Now I can copy this file to /usr/local/etc/rc.d/whatsmyip and then make sure it's set to the permissions 0555 with something like:

$ chmod 0555 ./whatsmyip.rc $ doas cp ./whatsmyip.rc /usr/local/etc/rc.d/whatsmyip

Enabling The Service

Once I had the file in the right place, I enabled the service in /etc/rc.conf like this:

# whatsmyip whatsmyip_enable="YES"

Then I started the service with service whatsmyip start, and I was unable to start the service. I got this error:

Feb 13 20:40:00 pai freebsd[1519]: /usr/local/etc/rc.d/whatsmyip: WARNING: failed to start whatsmyip

And no other useful information to help me actually fix the problem. I assume there's some weirdness going on with permissions, so let's sidestep the user account for now and just run the service as root directly by changing the command_args in /usr/local/etc/rc.d/whatsmyip:

command_args="-S -r -p /var/run/whatsmyip.pid /usr/local/bin/whatsmyip"

Restarting the service, everything works! I can hit that service all I want and I get back the IP address that I used to hit that service.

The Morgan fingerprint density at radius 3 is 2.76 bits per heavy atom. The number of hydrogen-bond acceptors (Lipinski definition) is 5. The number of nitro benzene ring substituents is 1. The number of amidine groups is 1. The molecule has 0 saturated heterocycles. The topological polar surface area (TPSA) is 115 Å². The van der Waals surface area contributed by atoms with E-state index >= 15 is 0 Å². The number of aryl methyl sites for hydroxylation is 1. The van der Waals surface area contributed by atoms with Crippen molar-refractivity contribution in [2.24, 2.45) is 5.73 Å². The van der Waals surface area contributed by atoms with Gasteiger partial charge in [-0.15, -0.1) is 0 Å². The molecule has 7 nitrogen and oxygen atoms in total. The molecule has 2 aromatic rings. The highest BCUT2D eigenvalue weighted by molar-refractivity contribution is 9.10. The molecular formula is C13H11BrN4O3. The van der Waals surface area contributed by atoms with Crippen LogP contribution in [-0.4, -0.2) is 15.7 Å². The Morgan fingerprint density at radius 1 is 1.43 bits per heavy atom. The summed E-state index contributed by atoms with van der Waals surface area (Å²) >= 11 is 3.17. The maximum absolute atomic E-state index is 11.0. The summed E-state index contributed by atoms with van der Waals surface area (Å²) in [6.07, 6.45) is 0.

What I Learned

FreeBSD has excellent documentation. The people on the documentation team really care about making the handbook useful. I wish it went into more detail about best practices for making your own services (I had to crib from some other service files as well as googling for a minimal template), but overall it gives you enough information to get off the ground.

FreeBSD is also fairly weird. It's familiar-ish, but it's a very different experience. It's also super-minimal. Looking at the output of ps x, there's only 45 processes running on the system, including kernel threads.

[email protected] ~# ps x | wc -l       45

The only processes are init, dhclient, a device manager, syslog, tailscaled, sshd, cron, whatsmyip, fish and a few instances of getty to allow me to log in with an HDMI monitor and keyboard should I need to. That's it. That's all that's running. It's only using 96 MB of ram and most of the machine's power is left over to me.